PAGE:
At the end of my undergraduate studies, I had the opportunity to intern with the nonprofit Growing Gardens located in Portland, Oregon.
Its mission is to use the experience of growing food in backyards, schools and correctional facilities to cultivate healthy communities.
Growing Gardens, open since 1996, offers three programs — home gardens, youth grow and lettuce grow — that provide hands-on gardening experiences in different communities. I worked as an assistant garden educator intern in the youth grow program. This program provides interactive education in school gardens to help children feel accepted and informed to make healthy choices, become stewards of the environment, share their culture and increase community resilience.
I had the privilege to work with six different Portland Metro area schools, all with different demographics, some of which were Spanish or Russian language immersion schools. I was assigned the role of assisting the garden educators, which meant I did practically anything and everything related to and in the garden.
Uncovering worms — and joy
Although I grew up around families with agricultural backgrounds, I never had a garden or learned about how certain plants are grown or what nutrients they provide. Everything I learned about food was through my fascination with the culinary world and from infamous Food Network shows.
Prior to starting at Growing Gardens, I was nervous and had many concerns. My biggest concerns were children and bugs — I don’t believe I’m great with either. But, about three months in, my concerns became my greatest joys.
I started adoring the kids and the innocent questions they asked. I was intrigued that they loved worms and that they wanted to keep every single bug they found in the garden. I was excited to help them plant garlic bulbs and Austrian peas for a cover crop.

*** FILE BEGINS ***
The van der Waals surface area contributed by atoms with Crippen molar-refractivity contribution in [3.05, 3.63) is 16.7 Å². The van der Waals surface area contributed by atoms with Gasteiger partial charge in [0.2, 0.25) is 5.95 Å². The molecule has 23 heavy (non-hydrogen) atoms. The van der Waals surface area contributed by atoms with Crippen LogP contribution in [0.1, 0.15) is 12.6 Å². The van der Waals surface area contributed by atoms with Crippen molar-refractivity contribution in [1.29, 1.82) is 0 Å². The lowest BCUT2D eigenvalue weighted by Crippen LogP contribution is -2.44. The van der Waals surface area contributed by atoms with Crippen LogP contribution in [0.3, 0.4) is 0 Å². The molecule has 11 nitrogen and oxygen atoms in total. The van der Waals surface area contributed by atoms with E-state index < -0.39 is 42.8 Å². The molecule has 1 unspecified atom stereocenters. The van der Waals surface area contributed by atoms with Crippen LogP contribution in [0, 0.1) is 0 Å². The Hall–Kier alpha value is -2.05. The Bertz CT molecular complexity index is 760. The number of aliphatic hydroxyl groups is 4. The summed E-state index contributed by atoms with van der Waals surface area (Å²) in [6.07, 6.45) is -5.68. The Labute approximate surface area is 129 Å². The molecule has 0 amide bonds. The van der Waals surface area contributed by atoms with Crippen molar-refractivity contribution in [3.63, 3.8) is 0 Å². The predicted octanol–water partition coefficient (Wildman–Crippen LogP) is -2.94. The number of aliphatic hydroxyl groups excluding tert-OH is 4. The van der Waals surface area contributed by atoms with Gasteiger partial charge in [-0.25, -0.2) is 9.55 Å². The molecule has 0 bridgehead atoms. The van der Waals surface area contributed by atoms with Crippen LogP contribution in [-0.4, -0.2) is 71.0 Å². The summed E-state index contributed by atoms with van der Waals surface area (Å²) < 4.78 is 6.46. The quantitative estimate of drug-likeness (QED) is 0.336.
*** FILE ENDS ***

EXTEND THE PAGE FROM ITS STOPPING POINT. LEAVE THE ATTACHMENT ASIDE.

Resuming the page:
Learning from the garden educators and observing the passion they had for educating students about the environment and how important gardens are was inspiring.
As the months went on, I started to observe the difficulties around language barriers and the wide range of ethnicities. And, I started noticing community problems.
Seeing community in a new way
One day, I was washing my hands at a school sink and noticed a piece of paper taped onto the wall that said, “Do not drink from this fixture.” Then I started noticing these signs in other schools as well.
This got me thinking. What could potentially be wrong?
I learned there have been issues of lead contamination in Portland Public Schools since 2016. At first, I did not think it was a huge problem, as other accommodations such as water filters were installed, until I started noticing how difficult it was to prepare cooking classes or to get a drink of water without stepping away from the kids.
At Growing Gardens, lead is tested before any in-home gardens are built and tested in every school garden bed. Thankfully, none of the school garden soils had elevated levels.
Regardless, lead contamination is one problem that many students are aware of and have been greatly affected by. The question remains whether or not all water fountains and pipes will be replaced in the next year.
My experience with Growing Gardens exposed me to how environmental hazards can affect an entire population. I believe it is important that we identify these hazards to ensure schools and communities are safe.
Growing Gardens is not just a Portland nonprofit but an organization that helps the community to grow, and helps me, a college graduate who grew up in the Portland Metro area, to give back in ways I would have never imagined.
I am thankful I had the opportunity to learn about the difficulties in our communities and have developed increased awareness on how to help overcome them.
Stephanie Yang graduates in December 2018 with a bachelor’s degree in public health and a minor in psychology.